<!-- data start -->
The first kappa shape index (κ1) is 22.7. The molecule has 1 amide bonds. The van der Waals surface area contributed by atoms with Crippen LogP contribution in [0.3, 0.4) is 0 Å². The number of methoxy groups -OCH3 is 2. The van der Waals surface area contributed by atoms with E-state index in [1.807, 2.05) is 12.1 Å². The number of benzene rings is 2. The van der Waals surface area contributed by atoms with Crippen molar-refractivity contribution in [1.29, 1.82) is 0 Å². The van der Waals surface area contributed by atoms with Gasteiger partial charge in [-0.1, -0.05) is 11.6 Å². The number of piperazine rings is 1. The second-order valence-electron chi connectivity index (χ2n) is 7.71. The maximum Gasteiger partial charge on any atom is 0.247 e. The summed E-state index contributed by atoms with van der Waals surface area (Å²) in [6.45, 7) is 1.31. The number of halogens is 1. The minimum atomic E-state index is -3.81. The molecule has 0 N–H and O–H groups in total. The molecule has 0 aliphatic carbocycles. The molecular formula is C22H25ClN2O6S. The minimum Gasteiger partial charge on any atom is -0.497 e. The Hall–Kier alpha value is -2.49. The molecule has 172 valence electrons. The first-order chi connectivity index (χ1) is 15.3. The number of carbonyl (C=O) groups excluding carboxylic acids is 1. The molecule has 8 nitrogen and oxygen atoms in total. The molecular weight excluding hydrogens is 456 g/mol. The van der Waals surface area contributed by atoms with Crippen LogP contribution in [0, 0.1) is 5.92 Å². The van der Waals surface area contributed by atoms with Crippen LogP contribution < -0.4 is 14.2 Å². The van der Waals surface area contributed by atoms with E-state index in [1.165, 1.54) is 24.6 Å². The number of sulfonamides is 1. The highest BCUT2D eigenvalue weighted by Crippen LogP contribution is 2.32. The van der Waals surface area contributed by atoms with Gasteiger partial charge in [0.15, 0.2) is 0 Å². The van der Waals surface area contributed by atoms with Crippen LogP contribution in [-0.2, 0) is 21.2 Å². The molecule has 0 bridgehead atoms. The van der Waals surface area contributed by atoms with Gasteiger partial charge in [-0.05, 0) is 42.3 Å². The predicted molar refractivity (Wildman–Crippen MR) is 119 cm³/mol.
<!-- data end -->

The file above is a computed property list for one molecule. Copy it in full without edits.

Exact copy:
The first kappa shape index (κ1) is 22.7. The molecule has 1 amide bonds. The van der Waals surface area contributed by atoms with Crippen LogP contribution in [0.3, 0.4) is 0 Å². The number of methoxy groups -OCH3 is 2. The van der Waals surface area contributed by atoms with E-state index in [1.807, 2.05) is 12.1 Å². The number of benzene rings is 2. The van der Waals surface area contributed by atoms with Crippen molar-refractivity contribution in [1.29, 1.82) is 0 Å². The van der Waals surface area contributed by atoms with Gasteiger partial charge in [-0.1, -0.05) is 11.6 Å². The number of piperazine rings is 1. The second-order valence-electron chi connectivity index (χ2n) is 7.71. The maximum Gasteiger partial charge on any atom is 0.247 e. The summed E-state index contributed by atoms with van der Waals surface area (Å²) in [6.45, 7) is 1.31. The number of halogens is 1. The minimum atomic E-state index is -3.81. The molecule has 0 N–H and O–H groups in total. The molecule has 0 aliphatic carbocycles. The molecular formula is C22H25ClN2O6S. The minimum Gasteiger partial charge on any atom is -0.497 e. The Hall–Kier alpha value is -2.49. The molecule has 172 valence electrons. The first-order chi connectivity index (χ1) is 15.3. The number of carbonyl (C=O) groups excluding carboxylic acids is 1. The molecule has 8 nitrogen and oxygen atoms in total. The molecular weight excluding hydrogens is 456 g/mol. The van der Waals surface area contributed by atoms with Crippen LogP contribution in [0, 0.1) is 5.92 Å². The van der Waals surface area contributed by atoms with Crippen LogP contribution < -0.4 is 14.2 Å². The van der Waals surface area contributed by atoms with E-state index in [1.165, 1.54) is 24.6 Å². The number of sulfonamides is 1. The highest BCUT2D eigenvalue weighted by Crippen LogP contribution is 2.32. The van der Waals surface area contributed by atoms with Gasteiger partial charge in [0.15, 0.2) is 0 Å². The van der Waals surface area contributed by atoms with Crippen LogP contribution in [-0.2, 0) is 21.2 Å². The molecule has 0 bridgehead atoms. The van der Waals surface area contributed by atoms with Gasteiger partial charge in [-0.05, 0) is 42.3 Å². The predicted molar refractivity (Wildman–Crippen MR) is 119 cm³/mol.